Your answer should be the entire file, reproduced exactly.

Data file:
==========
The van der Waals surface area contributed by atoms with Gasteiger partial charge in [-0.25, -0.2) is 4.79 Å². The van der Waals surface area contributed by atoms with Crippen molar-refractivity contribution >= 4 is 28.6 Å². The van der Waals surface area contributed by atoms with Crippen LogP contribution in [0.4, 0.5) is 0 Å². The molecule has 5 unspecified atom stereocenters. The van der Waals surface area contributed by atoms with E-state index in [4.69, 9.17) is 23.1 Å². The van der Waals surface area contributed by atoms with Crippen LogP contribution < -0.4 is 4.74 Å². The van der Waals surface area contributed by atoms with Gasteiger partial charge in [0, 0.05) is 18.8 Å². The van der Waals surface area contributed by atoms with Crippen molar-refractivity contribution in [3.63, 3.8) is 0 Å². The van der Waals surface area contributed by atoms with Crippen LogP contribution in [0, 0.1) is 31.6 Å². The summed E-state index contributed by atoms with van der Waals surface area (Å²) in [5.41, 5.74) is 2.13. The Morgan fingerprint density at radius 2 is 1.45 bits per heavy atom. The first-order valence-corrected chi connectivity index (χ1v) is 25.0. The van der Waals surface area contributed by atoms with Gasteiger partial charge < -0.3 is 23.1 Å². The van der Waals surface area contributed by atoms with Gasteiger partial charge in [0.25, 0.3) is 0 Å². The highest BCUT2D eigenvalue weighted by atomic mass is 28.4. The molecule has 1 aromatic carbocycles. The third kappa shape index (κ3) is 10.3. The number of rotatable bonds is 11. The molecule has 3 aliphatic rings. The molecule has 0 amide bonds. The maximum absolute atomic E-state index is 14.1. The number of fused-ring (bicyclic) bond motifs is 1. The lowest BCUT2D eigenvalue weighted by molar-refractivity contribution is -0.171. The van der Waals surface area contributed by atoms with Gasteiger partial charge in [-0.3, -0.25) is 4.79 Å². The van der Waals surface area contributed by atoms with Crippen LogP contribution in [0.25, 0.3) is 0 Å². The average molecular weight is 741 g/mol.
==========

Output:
The van der Waals surface area contributed by atoms with Gasteiger partial charge in [-0.25, -0.2) is 4.79 Å². The van der Waals surface area contributed by atoms with Crippen molar-refractivity contribution >= 4 is 28.6 Å². The van der Waals surface area contributed by atoms with Crippen LogP contribution in [0.4, 0.5) is 0 Å². The molecule has 5 unspecified atom stereocenters. The van der Waals surface area contributed by atoms with E-state index in [4.69, 9.17) is 23.1 Å². The van der Waals surface area contributed by atoms with Crippen LogP contribution < -0.4 is 4.74 Å². The van der Waals surface area contributed by atoms with Gasteiger partial charge in [0, 0.05) is 18.8 Å². The van der Waals surface area contributed by atoms with Crippen molar-refractivity contribution in [3.63, 3.8) is 0 Å². The van der Waals surface area contributed by atoms with Crippen LogP contribution in [0, 0.1) is 31.6 Å². The summed E-state index contributed by atoms with van der Waals surface area (Å²) in [5.41, 5.74) is 2.13. The Morgan fingerprint density at radius 2 is 1.45 bits per heavy atom. The first-order valence-corrected chi connectivity index (χ1v) is 25.0. The van der Waals surface area contributed by atoms with Gasteiger partial charge < -0.3 is 23.1 Å². The van der Waals surface area contributed by atoms with Gasteiger partial charge in [0.25, 0.3) is 0 Å². The highest BCUT2D eigenvalue weighted by atomic mass is 28.4. The molecule has 1 aromatic carbocycles. The third kappa shape index (κ3) is 10.3. The number of rotatable bonds is 11. The molecule has 3 aliphatic rings. The molecule has 0 amide bonds. The maximum absolute atomic E-state index is 14.1. The number of fused-ring (bicyclic) bond motifs is 1. The lowest BCUT2D eigenvalue weighted by molar-refractivity contribution is -0.171. The van der Waals surface area contributed by atoms with Gasteiger partial charge in [-0.3, -0.25) is 4.79 Å². The van der Waals surface area contributed by atoms with Crippen LogP contribution in [0.25, 0.3) is 0 Å². The average molecular weight is 741 g/mol.